Gene Pierce:  Okay. Well, Dr. Hume, when he came to the Medical College of Virginia, wanted to develop a program in kidney transplantation. Later on, he brought in class A people for hearts and livers, Dr. Lower for example in hearts and Dr. H. M. Lee and others that were vital to his program. He had a training grant for six additional surgeons to develop transplantation. Hume wanted to expand, and talked with a number of individuals who were also interested in transplantation: Dr. Amos at Duke and Dr. Williams at Hopkins, and all the way on down to Emory University, and so a cadre of people from about 10 transplant centers formed a group called the Southeastern Regional Organ Procurement Program, SROPP, initially. And that group of people saying we want to share kidneys to get better results for the patients developed a system whereby we put the potential recipients on a central computer system. Whenever a donor was available anywhere from Emory University up to Johns Hopkins, we could feed information into a central computer and get the best recipient for that particular donor organ. And then we had to get the donor organ to that recipient for the transplant. It worked very well; the results were improving graft survival because of better matching of the donor and recipient.

Interviewer: How did the Southeastern Organ Procurement Foundation grow?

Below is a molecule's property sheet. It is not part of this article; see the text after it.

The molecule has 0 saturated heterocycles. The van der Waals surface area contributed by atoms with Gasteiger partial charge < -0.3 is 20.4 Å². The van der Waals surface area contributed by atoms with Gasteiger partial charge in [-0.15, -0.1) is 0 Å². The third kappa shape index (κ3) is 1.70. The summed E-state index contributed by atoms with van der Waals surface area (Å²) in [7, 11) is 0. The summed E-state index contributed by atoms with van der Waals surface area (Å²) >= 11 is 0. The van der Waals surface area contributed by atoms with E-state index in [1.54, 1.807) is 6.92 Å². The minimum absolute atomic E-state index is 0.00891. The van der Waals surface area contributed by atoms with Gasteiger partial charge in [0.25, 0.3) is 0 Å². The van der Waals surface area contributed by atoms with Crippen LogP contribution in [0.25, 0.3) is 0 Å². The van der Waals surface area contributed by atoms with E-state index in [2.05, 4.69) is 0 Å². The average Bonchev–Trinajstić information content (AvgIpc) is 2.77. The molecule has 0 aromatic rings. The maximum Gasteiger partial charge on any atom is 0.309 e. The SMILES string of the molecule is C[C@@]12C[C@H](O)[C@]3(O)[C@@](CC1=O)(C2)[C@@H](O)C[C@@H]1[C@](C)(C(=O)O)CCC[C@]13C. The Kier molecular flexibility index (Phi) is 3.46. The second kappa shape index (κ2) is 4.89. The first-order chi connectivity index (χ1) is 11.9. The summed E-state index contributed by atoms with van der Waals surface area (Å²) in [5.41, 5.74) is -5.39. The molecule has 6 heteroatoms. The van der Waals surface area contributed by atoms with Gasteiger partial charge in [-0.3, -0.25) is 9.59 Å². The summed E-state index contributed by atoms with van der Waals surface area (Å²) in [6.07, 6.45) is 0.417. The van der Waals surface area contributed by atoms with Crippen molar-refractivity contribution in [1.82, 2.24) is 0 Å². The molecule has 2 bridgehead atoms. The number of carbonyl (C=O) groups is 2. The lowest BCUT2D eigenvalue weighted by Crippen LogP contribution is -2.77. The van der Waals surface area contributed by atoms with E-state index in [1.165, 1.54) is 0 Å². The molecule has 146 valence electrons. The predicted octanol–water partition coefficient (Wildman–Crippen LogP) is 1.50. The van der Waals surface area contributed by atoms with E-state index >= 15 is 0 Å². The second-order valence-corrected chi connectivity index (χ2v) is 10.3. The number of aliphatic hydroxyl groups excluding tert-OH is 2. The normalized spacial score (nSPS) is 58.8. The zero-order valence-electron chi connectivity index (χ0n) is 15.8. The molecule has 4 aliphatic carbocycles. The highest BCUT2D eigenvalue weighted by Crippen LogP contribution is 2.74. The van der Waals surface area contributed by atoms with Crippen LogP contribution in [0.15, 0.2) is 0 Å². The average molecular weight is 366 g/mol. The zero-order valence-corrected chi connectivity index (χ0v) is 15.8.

Gene Pierce: After the development of SROPP, we'd moved out of the Medical College of Virginia because we were an independent, free-standing organization, so we obtained a house on Monument Avenue and that's where we started developing the whole system from the ground up as the Southeastern Organ Procurement Foundation, SEOPF. Officers were elected, and we started an organization, a business if you wish. When we organized, we had to get somebody that was going to really carry forth the organization of SEOPF, and that was Dr. Keith Johnson. He was head of nephrology at Vanderbilt and developed organizations throughout the country for people needing dialysis, and he was a great president. And it was expanded and growing; from the initial five programs, we became 15, 20, 25, and later we got up to about 45 transplant centers in 22 states. So that was a rather significant growth pattern, people recognizing they needed to share organs for better results and that's what our incredible database showed. We were able to share kidneys and then livers, hearts. I worked with Dr. Lower in the procurement of the first long-distance heart retrieval, out of one of the northern states to bring down to Richmond for the heart transplant and that was a first. So we grew and grew, and while it was called the Southeastern Organ Procurement Foundation, we were up into the New England states and we were all the way over to California; so, that was the Southeast at that time.